Local governments raise about 50 percent of revenue from local taxes and nontax sources, while another 20 percent comes from the local allocation tax, a revenue-sharing grant which is essentially local governments’ “own” revenue (albeit collected and distributed by the central government). Of the remainder, about 17 percent are specific-purpose disbursements by the central government, designed to cover the costs of providing certain functions on behalf of the central government, and another 2 percent are earmarked revenue-sharing grants. Hence, if revenue-sharing grants are treated as local governments’ own revenue, the level of grant dependency is about 17 percent of local revenue, and the overall revenue deficiency, i.e., the amount raised through local borrowing, amounts to about 10 percent of local revenue. These ratios are, indeed, high—about 2 1/4 percent and 1 1/4 percent of GDP, respectively.

It is largely a matter of structural fiscal reform how to reduce the dependency of local governments on grant money and borrowing. The fiscal federalism theory cannot offer much guidance on this issue, except noting that promoting local autonomy is likely to help reduce the inefficient size of the local public sector. It should be recognized, however, that the need for large local borrowing arises to a certain extent because of the way the central government conducts macro fiscal policy. Given the flexibility that such arrangement allows the policymakers, it is not entirely clear that the revenue gap should be closed completely through, for example, larger permanent transfers from the central government. Another point to note is that local borrowing is used almost exclusively to finance capital projects. Hence, to the extent that these projects are cost-effective and raise the long-run productivity of social capital, they do not necessarily have to be financed by taxes on the current generation of taxpayers.

As for the design of specific-purpose grants and the modalities of borrowing, a number of improvements could be achieved. The main problem with specific purpose grants, recognized for a long time by the Japanese experts (see, e.g., Yonehara (1981), and Jichi Sogo Center (1993)) is that, although (or perhaps because) they contain very detailed provisions, they do not sufficiently take into account local circumstances and needs. As noted in the preceding sections, the detailed nature of the these grants and their overall large volume can lead to much inefficiency and frustration for both the central and local governments. The number of specific purpose grants should, therefore, be reduced to a few most important expenditure areas. Other expenditures presently financed by specific-purpose grants could be either devolved to local governments (and, hence, financed from their general revenue resources, including the local allocation tax), or, to the extent that they remain a central government responsibility, financed by grants-in-aid to local authorities, which would encourage local governments to take a more active role in implementing the activities deemed important by the national government.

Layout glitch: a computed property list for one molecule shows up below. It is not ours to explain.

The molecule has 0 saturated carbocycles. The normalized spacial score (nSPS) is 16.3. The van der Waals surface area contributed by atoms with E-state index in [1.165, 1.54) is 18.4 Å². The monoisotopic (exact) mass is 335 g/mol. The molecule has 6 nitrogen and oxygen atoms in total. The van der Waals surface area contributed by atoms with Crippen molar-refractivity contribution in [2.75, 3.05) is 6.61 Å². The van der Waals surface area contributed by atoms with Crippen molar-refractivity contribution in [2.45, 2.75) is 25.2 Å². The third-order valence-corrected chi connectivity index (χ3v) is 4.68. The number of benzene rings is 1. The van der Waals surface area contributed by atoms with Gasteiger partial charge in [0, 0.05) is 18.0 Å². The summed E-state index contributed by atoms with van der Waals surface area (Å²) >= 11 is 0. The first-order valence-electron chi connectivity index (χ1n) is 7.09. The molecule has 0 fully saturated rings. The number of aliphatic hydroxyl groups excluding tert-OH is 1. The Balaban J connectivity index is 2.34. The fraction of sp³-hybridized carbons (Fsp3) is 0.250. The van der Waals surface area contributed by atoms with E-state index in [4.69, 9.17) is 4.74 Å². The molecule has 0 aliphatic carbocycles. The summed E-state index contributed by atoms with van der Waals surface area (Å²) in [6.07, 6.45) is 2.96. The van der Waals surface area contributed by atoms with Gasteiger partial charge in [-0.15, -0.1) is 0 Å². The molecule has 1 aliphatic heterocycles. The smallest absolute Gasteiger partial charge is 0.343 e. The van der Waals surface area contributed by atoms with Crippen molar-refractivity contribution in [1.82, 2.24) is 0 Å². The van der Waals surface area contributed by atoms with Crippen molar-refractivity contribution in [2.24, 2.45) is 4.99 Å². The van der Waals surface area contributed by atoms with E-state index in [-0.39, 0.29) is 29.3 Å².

From the perspective of local authorities, the main problems concerning local borrowing are that procedures for loan applications are too complicated and time consuming, and that in conducting countercyclical policy through variations in local borrowing, the central government does not take into account the burden of future interest payments by local governments. If local governments are to become more autonomous in their spending and taxation decisions, local borrowing should be facilitated through simplification of procedures for raising local loans. Given that financial markets in Japan are highly developed, there is no reason why the central government should be involved in almost every step of local loan raising. While it may be desirable to set overall limits on local borrowing, such limits could be set on the stock of debt at the local level rather than annual deficits, so as to allow local governments greater flexibility in responding to regional economic shocks. To the extent that local borrowing is mandated by the central government, the central government should also bear the additional cost of such loans through, for example, larger general-purpose transfers to local governments.

Given how tightly most aspects of local public finance in Japan are presently controlled, fiscal decentralization is not likely to produce exactly the pattern the central government—or local governments—would choose to implement if left to their own devices, except in the unlikely case that their goals precisely coincided. Conflicts between the central and local governments as to what should be decentralized are, therefore, inevitable. It should be recognized, however, that if accessibility, local responsibility, and the effectiveness of government are to be improved, it is of fundamental importance that governments that are responsible for expenditure decisions should be responsible for raising the revenue to fund them, and should have control over—and responsibility for—revenue sources adequate to enable them to do so.

APPENDIX: Summary of Local Public Finance in Japan

This appendix summarizes the main statistical data on local public finance in Japan and describes in more detail the local tax system and intergovernmental grants that are discussed in Chapter IV. For comparative purposes, data on local expenditure and revenue in major industrial countries are also presented. The appendix concludes with a description of variables and sources of data for the regressions presented in Chapter IV.